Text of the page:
Good day! We are currently finishing up our coring at the last location. One of the main reasons why we are out in the South Pacific is to learn about the tiny living things called microbes. A very powerful microscope is needed to see organisms this tiny. Today, I want to tell you just a little about what the microbiologists have been doing and what they still need to do. A biologist is someone who studies living things and a microbiologist is someone who studies extremely small living things.
The South Pacific was chosen for study because the microbes that live on the seafloor and within the sediments do not get any sunlight at all. The microbiologists want to know how the microbes are getting their energy and they want to also know if living conditions are different as you go from near the continents to way out in the center far from any land. Some of the scientists are culturing the microbes on petri dishes. A petri dish is a plastic container that has a layer of food (gel) on the bottom. A small sample of sediments or seawater is smeared across the gel and the petri dish is placed in a warm oven or incubator. If there are microbes in the sample, they will multiply and form a large colony (looks like a spot on the gel) after a few days. These are then counted by the microbiologist. (See photos)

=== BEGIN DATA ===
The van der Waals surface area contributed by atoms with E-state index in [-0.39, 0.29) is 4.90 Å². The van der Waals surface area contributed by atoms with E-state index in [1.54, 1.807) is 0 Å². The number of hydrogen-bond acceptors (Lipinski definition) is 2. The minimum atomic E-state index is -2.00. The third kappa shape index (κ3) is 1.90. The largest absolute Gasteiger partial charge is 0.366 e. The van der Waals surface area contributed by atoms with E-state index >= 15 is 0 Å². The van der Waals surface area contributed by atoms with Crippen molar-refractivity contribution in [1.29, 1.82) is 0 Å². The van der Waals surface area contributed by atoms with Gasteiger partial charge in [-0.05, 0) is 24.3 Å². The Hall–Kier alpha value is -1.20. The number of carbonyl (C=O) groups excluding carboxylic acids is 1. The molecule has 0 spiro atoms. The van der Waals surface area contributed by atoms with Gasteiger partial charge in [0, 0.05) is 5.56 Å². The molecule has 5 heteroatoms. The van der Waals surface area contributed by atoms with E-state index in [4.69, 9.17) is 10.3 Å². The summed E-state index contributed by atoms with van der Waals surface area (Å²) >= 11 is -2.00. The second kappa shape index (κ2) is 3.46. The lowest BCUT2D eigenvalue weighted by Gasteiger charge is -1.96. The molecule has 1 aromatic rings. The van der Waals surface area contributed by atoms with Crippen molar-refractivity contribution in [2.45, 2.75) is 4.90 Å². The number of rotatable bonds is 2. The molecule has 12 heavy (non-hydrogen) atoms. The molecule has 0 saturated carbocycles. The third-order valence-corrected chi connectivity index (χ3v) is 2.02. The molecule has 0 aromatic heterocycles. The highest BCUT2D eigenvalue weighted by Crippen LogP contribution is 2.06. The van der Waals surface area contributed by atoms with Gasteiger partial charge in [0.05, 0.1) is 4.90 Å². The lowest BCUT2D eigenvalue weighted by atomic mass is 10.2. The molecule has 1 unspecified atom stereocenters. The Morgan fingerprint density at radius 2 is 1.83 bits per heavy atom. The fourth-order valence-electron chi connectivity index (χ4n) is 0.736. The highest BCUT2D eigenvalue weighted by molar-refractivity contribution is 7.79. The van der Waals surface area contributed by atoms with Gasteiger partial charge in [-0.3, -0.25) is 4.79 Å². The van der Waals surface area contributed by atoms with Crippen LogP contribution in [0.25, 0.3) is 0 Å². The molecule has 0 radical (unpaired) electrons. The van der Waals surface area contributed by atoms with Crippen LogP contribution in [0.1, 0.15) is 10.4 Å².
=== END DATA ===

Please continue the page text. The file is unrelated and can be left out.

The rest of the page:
Other scientists are going to take their samples back to their labs on land and try to can DNA from the microbes. This is how they are identified. Someone else is interested in what the role (or function) of parts of the RNA is in the microbes.
Some of the other micbiologists want to know how many microbes are living at the top of the sediments (at the seafloor) and how many are living deeper. They attach a colored dye to the microbes and then using special equipment, they can count the microbes because the dye glows in the dark. A microscope, placed in a dark room, is also used to count. It offers a second method of counting.
I have put many photos of the microbiologists here for you. They come from many countries and are all working together here on the JOIDES Resolution.